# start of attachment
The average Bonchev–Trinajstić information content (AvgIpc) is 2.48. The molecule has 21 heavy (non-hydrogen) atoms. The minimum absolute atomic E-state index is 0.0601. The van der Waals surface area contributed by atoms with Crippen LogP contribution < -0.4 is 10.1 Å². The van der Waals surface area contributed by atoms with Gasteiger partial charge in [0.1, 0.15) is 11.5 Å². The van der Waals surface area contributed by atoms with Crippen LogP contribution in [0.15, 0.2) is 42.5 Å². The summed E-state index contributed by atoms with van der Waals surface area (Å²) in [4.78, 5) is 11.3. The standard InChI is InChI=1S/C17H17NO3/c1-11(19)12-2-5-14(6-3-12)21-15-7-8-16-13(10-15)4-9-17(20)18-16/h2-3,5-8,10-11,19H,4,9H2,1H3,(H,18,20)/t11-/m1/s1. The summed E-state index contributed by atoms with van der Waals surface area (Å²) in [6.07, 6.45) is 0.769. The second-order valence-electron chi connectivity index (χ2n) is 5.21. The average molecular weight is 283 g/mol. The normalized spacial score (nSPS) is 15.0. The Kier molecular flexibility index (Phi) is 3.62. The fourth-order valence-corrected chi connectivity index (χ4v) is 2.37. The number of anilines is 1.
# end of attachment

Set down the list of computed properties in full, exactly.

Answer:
The average Bonchev–Trinajstić information content (AvgIpc) is 2.48. The molecule has 21 heavy (non-hydrogen) atoms. The minimum absolute atomic E-state index is 0.0601. The van der Waals surface area contributed by atoms with Crippen LogP contribution < -0.4 is 10.1 Å². The van der Waals surface area contributed by atoms with Gasteiger partial charge in [0.1, 0.15) is 11.5 Å². The van der Waals surface area contributed by atoms with Crippen LogP contribution in [0.15, 0.2) is 42.5 Å². The summed E-state index contributed by atoms with van der Waals surface area (Å²) in [4.78, 5) is 11.3. The standard InChI is InChI=1S/C17H17NO3/c1-11(19)12-2-5-14(6-3-12)21-15-7-8-16-13(10-15)4-9-17(20)18-16/h2-3,5-8,10-11,19H,4,9H2,1H3,(H,18,20)/t11-/m1/s1. The summed E-state index contributed by atoms with van der Waals surface area (Å²) in [6.07, 6.45) is 0.769. The second-order valence-electron chi connectivity index (χ2n) is 5.21. The average molecular weight is 283 g/mol. The normalized spacial score (nSPS) is 15.0. The Kier molecular flexibility index (Phi) is 3.62. The fourth-order valence-corrected chi connectivity index (χ4v) is 2.37. The number of anilines is 1.